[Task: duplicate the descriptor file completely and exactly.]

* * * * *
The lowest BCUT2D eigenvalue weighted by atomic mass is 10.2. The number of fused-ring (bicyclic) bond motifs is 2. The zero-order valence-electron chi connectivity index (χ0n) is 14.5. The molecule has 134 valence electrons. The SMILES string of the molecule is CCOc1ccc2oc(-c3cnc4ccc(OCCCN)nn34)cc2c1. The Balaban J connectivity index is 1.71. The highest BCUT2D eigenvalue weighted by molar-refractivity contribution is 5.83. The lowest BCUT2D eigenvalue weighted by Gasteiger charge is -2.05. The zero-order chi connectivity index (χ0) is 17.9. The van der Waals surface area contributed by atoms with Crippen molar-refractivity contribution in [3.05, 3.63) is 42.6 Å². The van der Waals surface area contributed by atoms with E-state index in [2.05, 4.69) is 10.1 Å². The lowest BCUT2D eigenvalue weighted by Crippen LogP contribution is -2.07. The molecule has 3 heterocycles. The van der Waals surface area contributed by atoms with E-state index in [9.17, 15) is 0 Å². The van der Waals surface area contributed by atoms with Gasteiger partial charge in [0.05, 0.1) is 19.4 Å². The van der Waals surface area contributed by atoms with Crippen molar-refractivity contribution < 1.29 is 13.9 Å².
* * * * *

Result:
The lowest BCUT2D eigenvalue weighted by atomic mass is 10.2. The number of fused-ring (bicyclic) bond motifs is 2. The zero-order valence-electron chi connectivity index (χ0n) is 14.5. The molecule has 134 valence electrons. The SMILES string of the molecule is CCOc1ccc2oc(-c3cnc4ccc(OCCCN)nn34)cc2c1. The Balaban J connectivity index is 1.71. The highest BCUT2D eigenvalue weighted by molar-refractivity contribution is 5.83. The lowest BCUT2D eigenvalue weighted by Gasteiger charge is -2.05. The zero-order chi connectivity index (χ0) is 17.9. The van der Waals surface area contributed by atoms with Crippen molar-refractivity contribution in [3.05, 3.63) is 42.6 Å². The van der Waals surface area contributed by atoms with E-state index in [2.05, 4.69) is 10.1 Å². The lowest BCUT2D eigenvalue weighted by Crippen LogP contribution is -2.07. The molecule has 3 heterocycles. The van der Waals surface area contributed by atoms with E-state index in [9.17, 15) is 0 Å². The van der Waals surface area contributed by atoms with Gasteiger partial charge in [0.05, 0.1) is 19.4 Å². The van der Waals surface area contributed by atoms with Crippen molar-refractivity contribution < 1.29 is 13.9 Å².